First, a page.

From the very opening till the last I was taken. With padding the years on, I did not think I still had it ‘to be taken’ Cynicism seeks friendships in the old, and it can creep in. But, there you go. It is never too late. The poetry of images in this film doesn’t let up. The story of relationships, family and children and its insane pain and unavoidable losses along life’s wanderings is searing up front. But,it is the way the envelope of this film slowly opens its contents, that makes this film a work of art. Of course, the architecture of Madrid and all things Spanish, gives it the background. Without this it would just not work the same way.

The story involves a daughter deciding not to contact her mother again for many years. Grief stricken, the ageing mother comes to grips with this terrible loss. She seeks answers and as they begin to reveal themselves, she starts to understand the subtleties of where and how children grow up, move away. It is when the daughter too experiences a terrible loss, she seeks and understands the cruelty. Even loving people are capable of causing so much pain on each other. Why is that so?

A great movie.

The commission for a mural and teaching adults.(Auto- biography).

August 11, 2015

With roughly more than seven decades between the beginning and now, one has to allow for some discrepancies on this heap of memories. The order and dates might not be exact but the events are true. One might also have to allow that the events are somewhat embellished to make them more readable  or perhaps even enjoyable. A French polished table doesn’t make it less or more of a table if presented in raw oak.  The specimen of my life is not any different from the multitudes of other lives. It is also not any more unique in its minutia than those other lives of this world.  I write what I feel was important. But the nature of writing an autobiography  implies a certain amount of egoism. I do it to continue with my life as I have in the past. Keep myself off the street. I enjoy the confessional  part of it, but also realize it is a race against time with the inevitability of those final last words that befalls all of us. The pole vaulting days are over but writing about it makes solid the past. A kind of coagulation of a mishmash of memories rusted onto the years gone by. The words as yet not said do remain ringing.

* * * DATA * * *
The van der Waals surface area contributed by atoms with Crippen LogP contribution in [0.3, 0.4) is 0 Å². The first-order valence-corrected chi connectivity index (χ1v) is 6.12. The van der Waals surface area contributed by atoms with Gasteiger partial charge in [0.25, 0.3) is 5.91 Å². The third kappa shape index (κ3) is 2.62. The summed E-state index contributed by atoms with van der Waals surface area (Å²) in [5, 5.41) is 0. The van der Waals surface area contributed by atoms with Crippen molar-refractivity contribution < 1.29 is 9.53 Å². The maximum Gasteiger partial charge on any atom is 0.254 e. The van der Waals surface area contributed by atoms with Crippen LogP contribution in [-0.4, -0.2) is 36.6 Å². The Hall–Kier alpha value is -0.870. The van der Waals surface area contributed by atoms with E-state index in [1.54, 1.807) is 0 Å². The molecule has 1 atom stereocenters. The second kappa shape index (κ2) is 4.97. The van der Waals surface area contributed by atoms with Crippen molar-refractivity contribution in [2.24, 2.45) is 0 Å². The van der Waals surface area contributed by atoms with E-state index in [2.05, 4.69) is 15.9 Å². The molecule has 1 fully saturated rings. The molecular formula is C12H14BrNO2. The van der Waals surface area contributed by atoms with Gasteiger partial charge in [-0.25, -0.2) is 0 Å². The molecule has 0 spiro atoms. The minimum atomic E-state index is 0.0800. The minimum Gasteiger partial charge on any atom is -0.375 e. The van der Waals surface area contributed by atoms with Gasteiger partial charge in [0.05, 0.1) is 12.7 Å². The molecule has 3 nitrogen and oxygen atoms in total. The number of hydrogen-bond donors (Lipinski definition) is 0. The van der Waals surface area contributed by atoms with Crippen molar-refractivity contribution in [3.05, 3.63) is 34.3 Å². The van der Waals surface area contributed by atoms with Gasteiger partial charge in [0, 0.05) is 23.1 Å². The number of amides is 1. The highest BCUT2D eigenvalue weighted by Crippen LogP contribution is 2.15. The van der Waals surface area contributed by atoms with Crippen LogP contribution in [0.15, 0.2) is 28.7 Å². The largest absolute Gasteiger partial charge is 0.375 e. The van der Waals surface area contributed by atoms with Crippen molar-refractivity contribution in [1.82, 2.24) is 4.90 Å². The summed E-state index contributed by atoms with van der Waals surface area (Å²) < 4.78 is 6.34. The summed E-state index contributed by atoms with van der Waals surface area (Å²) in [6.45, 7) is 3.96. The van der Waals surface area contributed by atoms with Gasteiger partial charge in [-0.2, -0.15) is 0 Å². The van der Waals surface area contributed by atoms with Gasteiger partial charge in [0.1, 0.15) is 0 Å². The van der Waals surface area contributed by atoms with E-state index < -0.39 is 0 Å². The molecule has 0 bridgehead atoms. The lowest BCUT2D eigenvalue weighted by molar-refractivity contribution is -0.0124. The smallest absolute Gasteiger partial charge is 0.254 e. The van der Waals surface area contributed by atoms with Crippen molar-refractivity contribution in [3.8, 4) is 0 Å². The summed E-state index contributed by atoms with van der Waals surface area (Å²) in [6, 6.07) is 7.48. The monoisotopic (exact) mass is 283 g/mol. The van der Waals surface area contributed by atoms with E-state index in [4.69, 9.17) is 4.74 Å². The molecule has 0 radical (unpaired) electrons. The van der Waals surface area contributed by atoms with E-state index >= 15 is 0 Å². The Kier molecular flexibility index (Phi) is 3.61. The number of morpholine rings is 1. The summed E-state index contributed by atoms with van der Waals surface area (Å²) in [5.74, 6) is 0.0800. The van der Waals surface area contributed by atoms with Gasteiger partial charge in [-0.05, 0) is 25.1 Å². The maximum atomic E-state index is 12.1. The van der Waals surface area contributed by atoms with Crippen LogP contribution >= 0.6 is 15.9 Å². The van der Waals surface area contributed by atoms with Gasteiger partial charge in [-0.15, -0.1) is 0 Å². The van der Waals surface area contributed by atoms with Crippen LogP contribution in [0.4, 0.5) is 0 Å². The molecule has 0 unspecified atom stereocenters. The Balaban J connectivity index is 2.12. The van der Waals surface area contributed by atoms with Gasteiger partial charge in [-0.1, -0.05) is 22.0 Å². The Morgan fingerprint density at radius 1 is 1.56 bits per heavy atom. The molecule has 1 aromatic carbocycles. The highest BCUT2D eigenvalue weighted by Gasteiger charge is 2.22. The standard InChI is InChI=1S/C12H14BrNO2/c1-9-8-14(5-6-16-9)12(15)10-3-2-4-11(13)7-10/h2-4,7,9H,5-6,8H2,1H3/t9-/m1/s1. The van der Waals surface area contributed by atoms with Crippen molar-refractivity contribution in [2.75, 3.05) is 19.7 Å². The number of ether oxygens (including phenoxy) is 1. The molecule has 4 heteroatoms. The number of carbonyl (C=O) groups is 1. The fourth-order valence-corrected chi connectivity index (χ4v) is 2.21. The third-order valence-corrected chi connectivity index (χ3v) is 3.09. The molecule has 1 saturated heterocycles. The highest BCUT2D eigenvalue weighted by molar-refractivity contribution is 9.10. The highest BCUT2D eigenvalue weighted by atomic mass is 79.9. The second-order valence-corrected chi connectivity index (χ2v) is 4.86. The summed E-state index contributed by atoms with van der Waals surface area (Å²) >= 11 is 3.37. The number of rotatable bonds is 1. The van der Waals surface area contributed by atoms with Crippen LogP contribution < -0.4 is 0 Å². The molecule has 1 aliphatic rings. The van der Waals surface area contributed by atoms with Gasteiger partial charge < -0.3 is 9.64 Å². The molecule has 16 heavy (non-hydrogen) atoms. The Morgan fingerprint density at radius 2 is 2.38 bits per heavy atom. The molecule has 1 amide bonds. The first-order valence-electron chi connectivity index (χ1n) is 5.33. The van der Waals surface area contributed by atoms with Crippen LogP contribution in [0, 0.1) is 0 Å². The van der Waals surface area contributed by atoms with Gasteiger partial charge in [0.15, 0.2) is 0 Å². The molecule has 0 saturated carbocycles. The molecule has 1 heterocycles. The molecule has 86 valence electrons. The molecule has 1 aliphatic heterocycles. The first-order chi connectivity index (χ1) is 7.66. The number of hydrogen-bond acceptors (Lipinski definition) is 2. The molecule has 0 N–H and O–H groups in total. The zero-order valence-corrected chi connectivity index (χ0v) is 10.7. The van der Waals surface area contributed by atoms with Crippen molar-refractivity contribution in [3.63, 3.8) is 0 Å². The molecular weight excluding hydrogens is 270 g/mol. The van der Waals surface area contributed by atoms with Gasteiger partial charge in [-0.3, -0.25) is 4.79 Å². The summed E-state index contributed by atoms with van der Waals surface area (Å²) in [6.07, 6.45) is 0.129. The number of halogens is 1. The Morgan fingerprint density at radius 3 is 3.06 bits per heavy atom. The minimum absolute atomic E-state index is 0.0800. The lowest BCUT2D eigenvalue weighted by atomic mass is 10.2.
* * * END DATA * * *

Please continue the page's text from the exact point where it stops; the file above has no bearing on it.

The school that our daughter went to was about a ten minutes bicycle ride along a sweet little country lane into the small town. She used to come home for lunch and go off again for afternoon lessons. At no stage did we even contemplate that there were dangers of traffic or bad people prowling about. Children getting to school on their own was the norm. At least in The Netherlands. It was idyllic. Even in the country, no distance seemed beyond a ride on a bicycle. No helmets were worn either. All was safe and there were bicycle path separating riders from cars. We had sheep, chickens and a pregnant Shetland pony. What could one ask for more?

One winter morning there was a furious tapping on our bedroom window. Our bedroom was at the front of the farm overlooking the meadow in which the sheep and pony grazed. It was our neighbour. He was a serious farmer unlike us. “You have a foal, Gerard.”   “Get up and hang the afterbirth” he said. Of course it wasn’t in those words. The dialect in the area we lived in was as unlike Dutch as Scottish is from English, or Welsh from Irish. Is there some unwritten law that men respond to tapping on bedroom windows and not the female? In any case, it had snowed outside and our bed was warm. Even so, I did admire and liked our neighbour’s care for our pony. He had already told us it looked she might un-pack at any moment. I got out of bed and went outside just wearing slippers and a morning coat. Indeed there was this lovely little foal barely able to stand up and take its first suckle.

Sorry for the B/W picture only. It was a triptych painted in acrylic..

I don’t know why an afterbirth had to be hung up from a tree away from ground hugging predators such a  canny fox or, indeed a wolf or bear. It was a tradition steeped in folklore and we apparently had chosen our farm in a village that were the harbingers and last owners of some very ancient habits which must not be disregarded.  We, after all were living here as strangers and really almost imposters more than traditional owners and had to tread carefully with respect to keeping their traditions. I stumbled about found the afterbirth and flung it over the large elm next to the farm house. Both mother and baby Shetland were doing fine. Our neighbours were happy too.